During this early pioneering era, 70s-era advocates, using safety as a frame around which to construct a narrative, were simultaneously developing courses intended to instruct riders in bicycle skills. Unfortunately, particularly once state governments became focused on legislating cycling, separate governmental safety regulations ended up making decisions that set in motion heated battles over how to ride properly, and resulted in derailing the national momentum behind the construction of off-street bicycle paths.




The Importance of Minnehaha Avenue

Fast forward fifty years, and today we're again debating whether to build Dutch-style cycletracks on streets in the US. A lot of the same arguments appear, particularly the idea that cycletracks are less safe, that teaching vehicular cycling is the key to safety. However, as the Minneapolis Bicycle Coalition suggests, cycletracks are only less safe if they're very badly designed. Properly done, cycletracks calm traffic and provide a buffer between cars and bicycles. Not only are they safer, but they feel much safer, and will encourage many more people to ride bicycles in Minneapolis.

The key political difficulty about building cycletracks in any city is that you're designing for an audience that doesn't quite exist yet. In Portland, bicycle planners use a simplified spectrum of potential bicyclists, different groups of people that might be interested in riding a bicycle someday in the city. According to the Portland schema, one-third of people just aren't going to ride a bicycle. You'll never talk them out of their cars. On the other end, about 1% of people are super-committed to bicycling. They'll ride in winter, down a 4-lane arterial, or through a sharknado. Then another 7-8% will ride in favorable conditions, for example, this group is quite happy on a bike lane like Minnehaha.



[The Greenway: comfortable even in winter.]
The key group, though, is the "interested but concerned." According to the Portland model, this is a full 60% of the city. (I think this group should be broken up into smaller chunks, with different interests and different concerns... but that's for another post.)

The Midtown Greenway is a great model for the kind of bike infrastructure that will appeal to the majority of Minneapolis. But moving the city past this point, and trying to design 'greenway-like' spaces for people to ride, is a challenge. It means trying some new ideas with our streets, re-thinking how we apportion space to cars, bikes, and people on foot.

Portland and Park Avenues are a big first step, but the real answer is cycletracks or on-street greenways. So far, Hennepin County seems not to be taking the proposed Minnehaha cycletrack very seriously. They're clinging to out-moded traffic projections, and trying to use trees as a fig leaf for criticism.

There's a meeting on this tonight! It's from 5-7 p.m. Minnehaha Communion Lutheran Church, 4101 37th Ave. S.

If we want to really embrace bicycling in Minneapolis, not just as a trendy symbol, but as a way to get around for everyone, we need Hennepin County to start building cycletracks like this one.     


[Cycletrack in Montreal.]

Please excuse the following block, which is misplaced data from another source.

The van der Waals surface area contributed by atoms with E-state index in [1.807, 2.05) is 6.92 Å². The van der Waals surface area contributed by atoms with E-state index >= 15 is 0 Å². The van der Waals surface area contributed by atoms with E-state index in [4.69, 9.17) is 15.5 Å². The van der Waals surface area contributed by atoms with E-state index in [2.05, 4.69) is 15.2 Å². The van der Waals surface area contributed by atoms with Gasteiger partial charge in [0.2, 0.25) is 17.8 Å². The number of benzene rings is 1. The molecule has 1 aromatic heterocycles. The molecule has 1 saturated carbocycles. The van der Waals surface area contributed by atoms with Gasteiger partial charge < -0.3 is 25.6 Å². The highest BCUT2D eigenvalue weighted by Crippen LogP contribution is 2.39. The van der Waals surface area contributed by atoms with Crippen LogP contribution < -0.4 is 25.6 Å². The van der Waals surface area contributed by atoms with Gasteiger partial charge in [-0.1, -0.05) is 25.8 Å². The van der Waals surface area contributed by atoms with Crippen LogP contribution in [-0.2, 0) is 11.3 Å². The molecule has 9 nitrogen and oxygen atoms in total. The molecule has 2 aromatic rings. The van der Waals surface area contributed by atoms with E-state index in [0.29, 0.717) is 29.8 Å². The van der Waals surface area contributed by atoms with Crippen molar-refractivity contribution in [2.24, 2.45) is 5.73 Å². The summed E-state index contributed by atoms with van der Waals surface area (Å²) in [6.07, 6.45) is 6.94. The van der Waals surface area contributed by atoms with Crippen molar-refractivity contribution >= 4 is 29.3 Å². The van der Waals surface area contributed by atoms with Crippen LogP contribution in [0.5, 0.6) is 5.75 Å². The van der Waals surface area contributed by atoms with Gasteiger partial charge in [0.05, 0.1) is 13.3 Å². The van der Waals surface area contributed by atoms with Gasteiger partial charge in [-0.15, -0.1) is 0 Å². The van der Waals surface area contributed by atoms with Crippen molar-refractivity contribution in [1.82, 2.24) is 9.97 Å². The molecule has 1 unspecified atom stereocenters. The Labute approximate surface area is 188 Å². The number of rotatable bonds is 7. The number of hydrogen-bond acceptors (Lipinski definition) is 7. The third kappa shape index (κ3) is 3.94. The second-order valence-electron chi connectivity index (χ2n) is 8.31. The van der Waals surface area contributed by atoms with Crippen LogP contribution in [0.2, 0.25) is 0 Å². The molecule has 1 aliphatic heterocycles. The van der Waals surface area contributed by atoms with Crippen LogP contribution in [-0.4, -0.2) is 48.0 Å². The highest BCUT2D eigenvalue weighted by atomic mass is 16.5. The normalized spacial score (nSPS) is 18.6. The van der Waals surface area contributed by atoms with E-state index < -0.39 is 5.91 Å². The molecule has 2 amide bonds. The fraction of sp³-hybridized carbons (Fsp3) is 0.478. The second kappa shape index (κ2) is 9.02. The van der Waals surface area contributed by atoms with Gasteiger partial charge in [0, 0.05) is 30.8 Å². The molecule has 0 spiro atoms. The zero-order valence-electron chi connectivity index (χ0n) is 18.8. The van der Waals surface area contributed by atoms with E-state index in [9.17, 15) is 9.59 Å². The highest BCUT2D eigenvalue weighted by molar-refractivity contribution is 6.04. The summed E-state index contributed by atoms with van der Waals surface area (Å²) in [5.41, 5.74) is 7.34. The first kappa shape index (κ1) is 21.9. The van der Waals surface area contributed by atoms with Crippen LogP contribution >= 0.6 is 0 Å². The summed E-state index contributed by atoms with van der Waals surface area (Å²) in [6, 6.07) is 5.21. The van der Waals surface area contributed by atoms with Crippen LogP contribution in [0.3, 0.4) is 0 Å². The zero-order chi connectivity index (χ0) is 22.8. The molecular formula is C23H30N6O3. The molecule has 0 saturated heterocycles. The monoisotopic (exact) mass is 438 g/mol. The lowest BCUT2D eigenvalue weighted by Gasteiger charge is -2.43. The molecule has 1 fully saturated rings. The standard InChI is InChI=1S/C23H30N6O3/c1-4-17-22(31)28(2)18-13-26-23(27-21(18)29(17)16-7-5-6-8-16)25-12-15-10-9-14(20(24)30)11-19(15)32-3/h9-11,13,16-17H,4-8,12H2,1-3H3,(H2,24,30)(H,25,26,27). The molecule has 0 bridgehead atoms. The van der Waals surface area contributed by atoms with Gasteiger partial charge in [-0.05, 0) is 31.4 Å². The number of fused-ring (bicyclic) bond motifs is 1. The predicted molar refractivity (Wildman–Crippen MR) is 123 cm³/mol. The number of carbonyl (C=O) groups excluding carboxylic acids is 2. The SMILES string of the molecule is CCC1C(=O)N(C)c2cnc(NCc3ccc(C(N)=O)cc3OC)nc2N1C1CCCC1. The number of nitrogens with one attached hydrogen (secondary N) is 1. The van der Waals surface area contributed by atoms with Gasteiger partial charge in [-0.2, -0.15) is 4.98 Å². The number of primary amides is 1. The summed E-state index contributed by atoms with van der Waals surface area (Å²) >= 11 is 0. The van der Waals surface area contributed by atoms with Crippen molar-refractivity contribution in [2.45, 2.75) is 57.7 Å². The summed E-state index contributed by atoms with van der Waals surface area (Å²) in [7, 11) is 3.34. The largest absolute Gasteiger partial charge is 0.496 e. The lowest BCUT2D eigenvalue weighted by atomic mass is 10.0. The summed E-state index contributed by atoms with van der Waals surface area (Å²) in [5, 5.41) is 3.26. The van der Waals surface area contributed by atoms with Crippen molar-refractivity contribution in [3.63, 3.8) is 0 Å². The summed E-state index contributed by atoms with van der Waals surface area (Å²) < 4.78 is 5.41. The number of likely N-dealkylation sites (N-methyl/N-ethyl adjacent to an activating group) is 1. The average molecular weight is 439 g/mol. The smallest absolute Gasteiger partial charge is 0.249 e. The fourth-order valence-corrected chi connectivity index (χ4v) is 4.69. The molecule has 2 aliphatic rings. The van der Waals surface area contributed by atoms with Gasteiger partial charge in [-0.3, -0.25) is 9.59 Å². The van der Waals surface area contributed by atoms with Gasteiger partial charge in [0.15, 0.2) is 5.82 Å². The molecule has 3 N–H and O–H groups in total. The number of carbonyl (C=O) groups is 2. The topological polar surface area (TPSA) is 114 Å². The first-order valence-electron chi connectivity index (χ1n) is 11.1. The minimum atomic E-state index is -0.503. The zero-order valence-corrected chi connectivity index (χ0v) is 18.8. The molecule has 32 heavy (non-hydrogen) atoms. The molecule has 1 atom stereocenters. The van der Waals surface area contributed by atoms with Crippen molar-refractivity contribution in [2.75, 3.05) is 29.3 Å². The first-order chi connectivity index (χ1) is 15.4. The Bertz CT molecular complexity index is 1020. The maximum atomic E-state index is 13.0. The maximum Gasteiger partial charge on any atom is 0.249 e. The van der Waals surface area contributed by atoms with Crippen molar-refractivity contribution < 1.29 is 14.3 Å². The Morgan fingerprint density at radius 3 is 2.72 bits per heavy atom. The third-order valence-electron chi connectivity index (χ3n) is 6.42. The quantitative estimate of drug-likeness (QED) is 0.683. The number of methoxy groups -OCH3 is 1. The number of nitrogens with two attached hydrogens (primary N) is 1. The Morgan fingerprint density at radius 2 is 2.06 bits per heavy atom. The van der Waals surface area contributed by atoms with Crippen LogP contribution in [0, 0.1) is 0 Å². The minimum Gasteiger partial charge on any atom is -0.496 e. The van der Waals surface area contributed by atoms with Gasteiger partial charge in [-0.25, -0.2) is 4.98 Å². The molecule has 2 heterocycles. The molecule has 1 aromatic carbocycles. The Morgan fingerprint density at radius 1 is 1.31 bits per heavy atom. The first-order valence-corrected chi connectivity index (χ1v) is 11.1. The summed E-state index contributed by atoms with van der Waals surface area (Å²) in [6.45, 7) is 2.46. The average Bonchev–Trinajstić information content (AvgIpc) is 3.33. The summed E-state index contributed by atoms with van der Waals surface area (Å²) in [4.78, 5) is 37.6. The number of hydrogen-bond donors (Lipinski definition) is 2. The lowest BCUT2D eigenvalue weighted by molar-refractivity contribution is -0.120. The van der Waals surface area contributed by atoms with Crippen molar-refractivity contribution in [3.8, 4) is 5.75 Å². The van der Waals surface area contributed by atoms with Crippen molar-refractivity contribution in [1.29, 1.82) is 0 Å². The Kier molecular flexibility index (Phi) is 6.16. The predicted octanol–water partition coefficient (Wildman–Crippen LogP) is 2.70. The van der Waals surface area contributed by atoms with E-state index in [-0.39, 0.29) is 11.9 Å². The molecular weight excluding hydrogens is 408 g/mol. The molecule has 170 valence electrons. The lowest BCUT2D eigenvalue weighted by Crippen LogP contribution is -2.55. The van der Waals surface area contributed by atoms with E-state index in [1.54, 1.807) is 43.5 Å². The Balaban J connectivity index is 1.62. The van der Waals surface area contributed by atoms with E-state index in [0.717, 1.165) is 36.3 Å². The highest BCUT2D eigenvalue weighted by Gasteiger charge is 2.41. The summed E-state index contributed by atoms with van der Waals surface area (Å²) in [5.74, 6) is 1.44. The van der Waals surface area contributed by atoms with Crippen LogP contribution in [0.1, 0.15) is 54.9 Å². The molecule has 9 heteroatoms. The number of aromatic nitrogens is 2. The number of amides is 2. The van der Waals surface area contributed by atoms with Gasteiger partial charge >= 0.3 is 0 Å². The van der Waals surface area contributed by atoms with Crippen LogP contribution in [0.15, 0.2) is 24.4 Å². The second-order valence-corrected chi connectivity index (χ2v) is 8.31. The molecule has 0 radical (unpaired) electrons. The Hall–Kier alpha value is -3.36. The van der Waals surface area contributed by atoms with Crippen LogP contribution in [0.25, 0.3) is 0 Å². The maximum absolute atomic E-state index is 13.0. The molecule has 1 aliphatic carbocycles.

[Cycletrack in Chicago.]
[Cycletrack in New York City.]



References:

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Delong, F. (1970) “Safety: A bicyclist proficiency course.” Bicycling Magazine. 11(3). 22—23, 32.

Delong, F. (1971) “Cyclist safety and Proficiency course; Part 10, Club riding and touring skills.” Bicycling Magazine. 12(5). 20—21.

Delong, F. (1972) “Bicycle proficiency: Where on the road?” Bicycling Magazine. 13(11). 36—37.

Epperson, B. (2013) “Bicycle Planning, American Style: A history of vehicular cycling 1968 – 1982.” Self published. BruceEpp@aol.com

Konski, J. (1973) “It’s up to you.” Bicycling Magazine. June 1973. Vol 14. 20 –23.

7 comments:

Unknown said...

Nicely put. I think we can go father with Minnehaha than just including a cycletrack. I think it has the potential to be a wildly successful linear park that would be a significant addition to Minneapolis'already impressive urban park ammenities. I think it could be an ammenity on the scale of an additional lake in the chain of lakes. Let's be creative and take advantage of this opportunity to think ahead.

:) said...

I appreciate all the effort to raise awareness and support for a Cycletrack on Minnehaha.
Everything I've read indicates the city is looking to re-do Minnehaha between Lake Street and 46th.
It seems like restoring bike traffic to the previous configuration at Lake Street would be an absolute fiasco. (I can't believe the county didn't mention that and instead focused on trees.)

Bill Lindeke said...

I don't think it'd be quite a fiasco. The key there would be somehow continuing the separated treatment forward to the Midtown Greenway connection point, for people that want a 'safe' experience for their whole ride.

Anonymous said...

You just know that even if they build a cycletrack, certain Type A bicyclists will INSIST on still riding in traffic.

Anonymous said...

We're you aware that Hopkins is proposing a cycle track or Blake Avenue? It would become a feeder to the SW LRT trail and the future LRT station. There is tremendous excess lane spacing due to the county road segment of Blake Avenue getting a widening in the distant past for the disappearing warehouse and industrial businesses of the area.

German Zollinger said...

I am down with this suggestion. Cars are overrated; not to mention dirty. Parking lots would be smeared by all these tire marks caused by weight and rubber. If there weren't all these equipment around to clean up after their mess, then we'd all be walking in muck on the way to our offices or something!

TotalCleanEquip.com

smontanaro said...

As a cyclist in Chicago, I wouldn't point at the Dearborn protected bike lane as a good example of how to construct cycletracks. It's too narrow, was constructed on a very busy one-way street (ignoring existing one-way bike lanes on adjacent one-way streets), was constructured on a street with many intersections (giving ample with opportunity for right hooks), and almost completely hides cyclists from drivers' view with dense, heavily used parallel parking.